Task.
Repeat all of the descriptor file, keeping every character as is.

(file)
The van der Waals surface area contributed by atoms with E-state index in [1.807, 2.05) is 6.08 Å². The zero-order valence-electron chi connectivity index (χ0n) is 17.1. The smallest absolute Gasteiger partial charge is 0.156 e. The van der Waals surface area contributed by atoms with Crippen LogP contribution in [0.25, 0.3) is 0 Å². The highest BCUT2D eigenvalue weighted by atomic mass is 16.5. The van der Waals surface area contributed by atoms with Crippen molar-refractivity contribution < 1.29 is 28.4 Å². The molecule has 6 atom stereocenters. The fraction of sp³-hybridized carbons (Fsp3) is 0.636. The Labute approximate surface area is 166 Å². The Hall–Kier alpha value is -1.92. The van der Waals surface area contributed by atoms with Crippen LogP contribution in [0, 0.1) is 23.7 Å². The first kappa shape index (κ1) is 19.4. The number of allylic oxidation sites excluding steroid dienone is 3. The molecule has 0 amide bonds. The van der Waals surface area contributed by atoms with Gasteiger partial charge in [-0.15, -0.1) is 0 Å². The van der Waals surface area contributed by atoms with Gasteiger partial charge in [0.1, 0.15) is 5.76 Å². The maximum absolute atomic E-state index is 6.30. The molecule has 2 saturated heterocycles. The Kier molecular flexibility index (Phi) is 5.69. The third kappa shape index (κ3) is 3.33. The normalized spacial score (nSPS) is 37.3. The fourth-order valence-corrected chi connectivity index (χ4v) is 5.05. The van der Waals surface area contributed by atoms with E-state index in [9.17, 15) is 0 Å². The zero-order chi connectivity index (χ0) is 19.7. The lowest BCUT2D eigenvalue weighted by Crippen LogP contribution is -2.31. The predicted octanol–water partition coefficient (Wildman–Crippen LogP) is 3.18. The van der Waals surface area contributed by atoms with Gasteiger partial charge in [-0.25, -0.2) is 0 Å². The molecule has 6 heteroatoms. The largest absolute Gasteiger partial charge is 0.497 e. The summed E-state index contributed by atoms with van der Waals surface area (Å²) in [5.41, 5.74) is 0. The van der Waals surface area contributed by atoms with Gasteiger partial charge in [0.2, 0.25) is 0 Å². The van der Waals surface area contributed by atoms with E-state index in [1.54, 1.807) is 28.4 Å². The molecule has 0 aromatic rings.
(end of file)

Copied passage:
The van der Waals surface area contributed by atoms with E-state index in [1.807, 2.05) is 6.08 Å². The zero-order valence-electron chi connectivity index (χ0n) is 17.1. The smallest absolute Gasteiger partial charge is 0.156 e. The van der Waals surface area contributed by atoms with Crippen LogP contribution in [0.25, 0.3) is 0 Å². The highest BCUT2D eigenvalue weighted by atomic mass is 16.5. The van der Waals surface area contributed by atoms with Crippen molar-refractivity contribution < 1.29 is 28.4 Å². The molecule has 6 atom stereocenters. The fraction of sp³-hybridized carbons (Fsp3) is 0.636. The Labute approximate surface area is 166 Å². The Hall–Kier alpha value is -1.92. The van der Waals surface area contributed by atoms with Crippen LogP contribution in [0, 0.1) is 23.7 Å². The first kappa shape index (κ1) is 19.4. The number of allylic oxidation sites excluding steroid dienone is 3. The molecule has 0 amide bonds. The van der Waals surface area contributed by atoms with Gasteiger partial charge in [-0.15, -0.1) is 0 Å². The van der Waals surface area contributed by atoms with Gasteiger partial charge in [0.1, 0.15) is 5.76 Å². The maximum absolute atomic E-state index is 6.30. The molecule has 2 saturated heterocycles. The Kier molecular flexibility index (Phi) is 5.69. The third kappa shape index (κ3) is 3.33. The normalized spacial score (nSPS) is 37.3. The fourth-order valence-corrected chi connectivity index (χ4v) is 5.05. The van der Waals surface area contributed by atoms with E-state index in [9.17, 15) is 0 Å². The zero-order chi connectivity index (χ0) is 19.7. The lowest BCUT2D eigenvalue weighted by Crippen LogP contribution is -2.31. The predicted octanol–water partition coefficient (Wildman–Crippen LogP) is 3.18. The van der Waals surface area contributed by atoms with Gasteiger partial charge in [-0.25, -0.2) is 0 Å². The molecule has 6 heteroatoms. The largest absolute Gasteiger partial charge is 0.497 e. The summed E-state index contributed by atoms with van der Waals surface area (Å²) in [5.41, 5.74) is 0. The van der Waals surface area contributed by atoms with Gasteiger partial charge in [0.2, 0.25) is 0 Å². The van der Waals surface area contributed by atoms with E-state index in [1.54, 1.807) is 28.4 Å². The molecule has 0 aromatic rings.